One Year Ago TODAY

July 1, 2020 By: Kenya D

July 1, 2020

“What made you decide to become an entrepreneur?”

This is the question I seem to get most often.

At first when I would hear this question, I felt it was some sort of badge of honor that I picked up, unbeknownst to me. The sound of adoration dripped from the lips of countless women.

Nearly a year later, I now know that although adoration may be a part of it, what women really want to know is, “Where did you find the courage to take a chance on yourself?”

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I cannot remember a time in my life that I wanted to be an entrepreneur, not once. Certainly not during a thriving corporate career that allowed me to see parts of the country and the world that I might not have seen otherwise. In fact, I still love the thrill of the corporate America hustle. I have never fallen out of love with it. I do not think that I ever will.

Somewhere between 2016 and 2018 I also discovered that I had a burning desire to serve women (particularly women of color) in a larger capacity. This burning desire led me to create a women’s conference (Power-Filled), a community for women of color (Power Tribe) and lead an entire organization of more than 30,000 people to elevate the voice of women in the workplace. As I reflect on these things, I beam with pride at the impact that I have been able to make on the lives of many.

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It was February 2018. I was back in my apartment in the suburbs of Chicago after my annual regional meeting. I had just spent the last few days with all the leaders within my organization. From my apartment I can see the Chicago skyline. Being able to peer off into the unobstructed view of the sky always took me to a place of relaxation and reflection. As I sat allowing the many conversations and activities to replay in my mind, a great feeling of gratitude and clarity struck me.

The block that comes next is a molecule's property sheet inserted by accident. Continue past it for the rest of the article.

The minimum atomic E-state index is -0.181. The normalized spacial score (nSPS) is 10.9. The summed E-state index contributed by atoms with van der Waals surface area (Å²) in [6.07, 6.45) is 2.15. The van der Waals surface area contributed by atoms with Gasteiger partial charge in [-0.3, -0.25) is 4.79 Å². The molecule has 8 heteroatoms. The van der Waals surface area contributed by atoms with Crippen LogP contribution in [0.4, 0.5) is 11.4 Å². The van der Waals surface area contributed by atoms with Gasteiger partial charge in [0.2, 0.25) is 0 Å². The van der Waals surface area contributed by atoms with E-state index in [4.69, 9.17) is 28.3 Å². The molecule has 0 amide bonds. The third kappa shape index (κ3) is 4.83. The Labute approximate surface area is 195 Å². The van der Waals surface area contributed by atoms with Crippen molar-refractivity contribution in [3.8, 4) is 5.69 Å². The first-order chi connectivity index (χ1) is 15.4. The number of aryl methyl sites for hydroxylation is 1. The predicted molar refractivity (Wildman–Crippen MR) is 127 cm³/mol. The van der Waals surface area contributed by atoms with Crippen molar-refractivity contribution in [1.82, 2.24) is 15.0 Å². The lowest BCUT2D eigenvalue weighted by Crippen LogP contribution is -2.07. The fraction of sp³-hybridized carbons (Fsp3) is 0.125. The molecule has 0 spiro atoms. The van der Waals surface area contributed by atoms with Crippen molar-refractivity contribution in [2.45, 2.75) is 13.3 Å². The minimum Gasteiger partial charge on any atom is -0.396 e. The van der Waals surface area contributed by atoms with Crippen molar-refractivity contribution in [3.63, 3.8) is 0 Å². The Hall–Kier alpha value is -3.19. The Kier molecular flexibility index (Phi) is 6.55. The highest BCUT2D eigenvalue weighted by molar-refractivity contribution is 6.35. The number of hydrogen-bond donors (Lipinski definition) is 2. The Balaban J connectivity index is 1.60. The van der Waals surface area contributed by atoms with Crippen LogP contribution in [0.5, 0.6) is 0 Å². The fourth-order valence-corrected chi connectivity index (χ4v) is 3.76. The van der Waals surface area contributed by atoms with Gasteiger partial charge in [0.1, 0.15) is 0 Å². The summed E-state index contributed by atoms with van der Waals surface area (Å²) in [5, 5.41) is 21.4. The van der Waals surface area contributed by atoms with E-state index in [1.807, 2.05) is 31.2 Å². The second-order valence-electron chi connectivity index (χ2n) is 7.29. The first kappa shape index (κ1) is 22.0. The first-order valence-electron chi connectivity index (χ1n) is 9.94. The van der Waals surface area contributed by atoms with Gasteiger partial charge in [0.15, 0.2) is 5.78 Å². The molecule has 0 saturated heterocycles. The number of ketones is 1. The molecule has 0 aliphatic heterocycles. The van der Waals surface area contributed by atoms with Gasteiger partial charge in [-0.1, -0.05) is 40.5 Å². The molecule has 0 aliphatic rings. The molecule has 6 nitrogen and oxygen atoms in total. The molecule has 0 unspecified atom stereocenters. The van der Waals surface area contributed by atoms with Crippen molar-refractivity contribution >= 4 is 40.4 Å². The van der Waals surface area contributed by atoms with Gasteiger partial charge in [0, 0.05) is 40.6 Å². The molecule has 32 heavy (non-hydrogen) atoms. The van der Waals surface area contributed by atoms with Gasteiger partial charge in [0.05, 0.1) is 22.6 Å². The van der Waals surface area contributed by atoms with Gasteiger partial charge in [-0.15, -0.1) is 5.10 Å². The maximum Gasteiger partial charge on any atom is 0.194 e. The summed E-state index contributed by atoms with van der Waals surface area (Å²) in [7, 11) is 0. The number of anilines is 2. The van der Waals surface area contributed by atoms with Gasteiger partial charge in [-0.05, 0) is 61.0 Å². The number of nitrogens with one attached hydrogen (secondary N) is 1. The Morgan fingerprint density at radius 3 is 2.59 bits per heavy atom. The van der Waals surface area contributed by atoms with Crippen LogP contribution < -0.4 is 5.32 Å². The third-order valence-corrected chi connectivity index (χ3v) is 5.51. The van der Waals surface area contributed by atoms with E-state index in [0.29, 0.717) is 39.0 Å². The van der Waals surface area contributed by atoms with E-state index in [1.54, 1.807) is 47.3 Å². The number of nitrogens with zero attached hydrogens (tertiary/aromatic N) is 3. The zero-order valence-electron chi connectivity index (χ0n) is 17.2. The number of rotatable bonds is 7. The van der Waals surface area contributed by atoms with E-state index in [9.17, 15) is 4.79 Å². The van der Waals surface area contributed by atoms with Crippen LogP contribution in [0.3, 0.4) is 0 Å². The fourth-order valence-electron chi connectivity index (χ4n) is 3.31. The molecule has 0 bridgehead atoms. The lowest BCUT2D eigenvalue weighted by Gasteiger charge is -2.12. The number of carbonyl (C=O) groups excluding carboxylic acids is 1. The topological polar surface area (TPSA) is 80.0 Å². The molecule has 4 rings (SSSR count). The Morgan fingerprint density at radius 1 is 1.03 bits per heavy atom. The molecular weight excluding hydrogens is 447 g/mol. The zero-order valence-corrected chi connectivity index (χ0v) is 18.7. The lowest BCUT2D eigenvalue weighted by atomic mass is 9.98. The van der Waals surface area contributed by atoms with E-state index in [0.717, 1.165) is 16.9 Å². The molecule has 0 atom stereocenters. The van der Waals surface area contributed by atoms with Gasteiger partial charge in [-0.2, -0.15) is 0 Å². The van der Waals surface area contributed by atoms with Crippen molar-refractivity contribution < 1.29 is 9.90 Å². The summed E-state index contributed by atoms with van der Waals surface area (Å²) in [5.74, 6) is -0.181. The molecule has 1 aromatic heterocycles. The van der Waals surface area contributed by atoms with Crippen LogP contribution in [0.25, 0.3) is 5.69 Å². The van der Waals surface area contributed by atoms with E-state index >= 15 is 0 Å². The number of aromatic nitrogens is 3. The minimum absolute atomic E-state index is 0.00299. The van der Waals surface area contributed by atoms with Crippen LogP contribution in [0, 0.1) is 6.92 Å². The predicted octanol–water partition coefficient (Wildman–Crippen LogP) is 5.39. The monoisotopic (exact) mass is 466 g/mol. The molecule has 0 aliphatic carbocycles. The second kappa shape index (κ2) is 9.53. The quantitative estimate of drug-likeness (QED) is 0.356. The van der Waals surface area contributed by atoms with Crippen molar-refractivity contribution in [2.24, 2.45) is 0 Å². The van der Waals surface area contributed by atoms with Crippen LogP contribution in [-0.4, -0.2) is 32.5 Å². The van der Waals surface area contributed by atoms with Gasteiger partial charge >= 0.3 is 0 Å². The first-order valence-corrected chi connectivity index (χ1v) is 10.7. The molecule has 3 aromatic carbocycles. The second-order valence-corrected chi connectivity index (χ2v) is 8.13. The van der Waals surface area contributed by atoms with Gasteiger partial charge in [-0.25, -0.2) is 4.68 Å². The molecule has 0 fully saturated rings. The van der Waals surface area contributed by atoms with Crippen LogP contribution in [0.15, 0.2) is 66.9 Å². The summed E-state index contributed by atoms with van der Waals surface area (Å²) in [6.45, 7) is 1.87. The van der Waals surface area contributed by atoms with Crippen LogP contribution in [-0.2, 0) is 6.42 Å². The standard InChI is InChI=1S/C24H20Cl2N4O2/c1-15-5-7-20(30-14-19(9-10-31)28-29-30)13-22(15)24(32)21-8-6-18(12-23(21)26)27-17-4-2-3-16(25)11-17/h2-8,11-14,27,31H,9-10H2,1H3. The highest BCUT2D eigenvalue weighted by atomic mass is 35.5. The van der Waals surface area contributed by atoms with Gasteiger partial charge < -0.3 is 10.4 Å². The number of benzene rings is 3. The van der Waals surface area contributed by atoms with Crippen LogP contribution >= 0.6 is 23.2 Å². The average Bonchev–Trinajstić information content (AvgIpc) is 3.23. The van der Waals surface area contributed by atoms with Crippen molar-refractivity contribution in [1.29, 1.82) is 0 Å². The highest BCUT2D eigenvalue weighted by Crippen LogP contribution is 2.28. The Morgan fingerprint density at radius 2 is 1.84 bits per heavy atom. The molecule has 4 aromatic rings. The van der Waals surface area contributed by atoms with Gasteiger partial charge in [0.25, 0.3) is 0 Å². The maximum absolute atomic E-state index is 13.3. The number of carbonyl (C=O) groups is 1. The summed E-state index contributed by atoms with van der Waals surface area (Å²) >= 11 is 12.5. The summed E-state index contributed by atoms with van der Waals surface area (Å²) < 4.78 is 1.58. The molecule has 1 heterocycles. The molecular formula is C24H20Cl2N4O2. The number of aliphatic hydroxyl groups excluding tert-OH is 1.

During my time in the North Central US I became vested in the growth and development of the women in the region. I wanted to position them to move into executive roles throughout the organization. Although this was my desire for every woman at the company, in North Central, those ladies were MY tribe.

I had just spent three days with these women and frankly I sat in my apartment with the greatest sense of fulfillment as I reflected on the way they showed up. I was proud!

It was that day that I realized that although I loved corporate America, what I loved more was seeing women win. Eventually I would come to realize that this burning desire that I had could not fully come to fruition as long as I was tied to the expectations or contract terms of a company, at least not in my current capacity.

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Since that time with prayer and a lot of coaching from mentors, I have better aligned my heart’s desires with the work I am doing. Although seeing women win is one of my high priorities, my work extends to seeing all minorities win.

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Recently I had the opportunity to speak to a group of women who had graduated from the YWCA Greater Charleston’s Women Entrepreneurs program. This program is specifically for African American women aspiring and current entrepreneurs. I was asked to give the commencement address at their ceremony.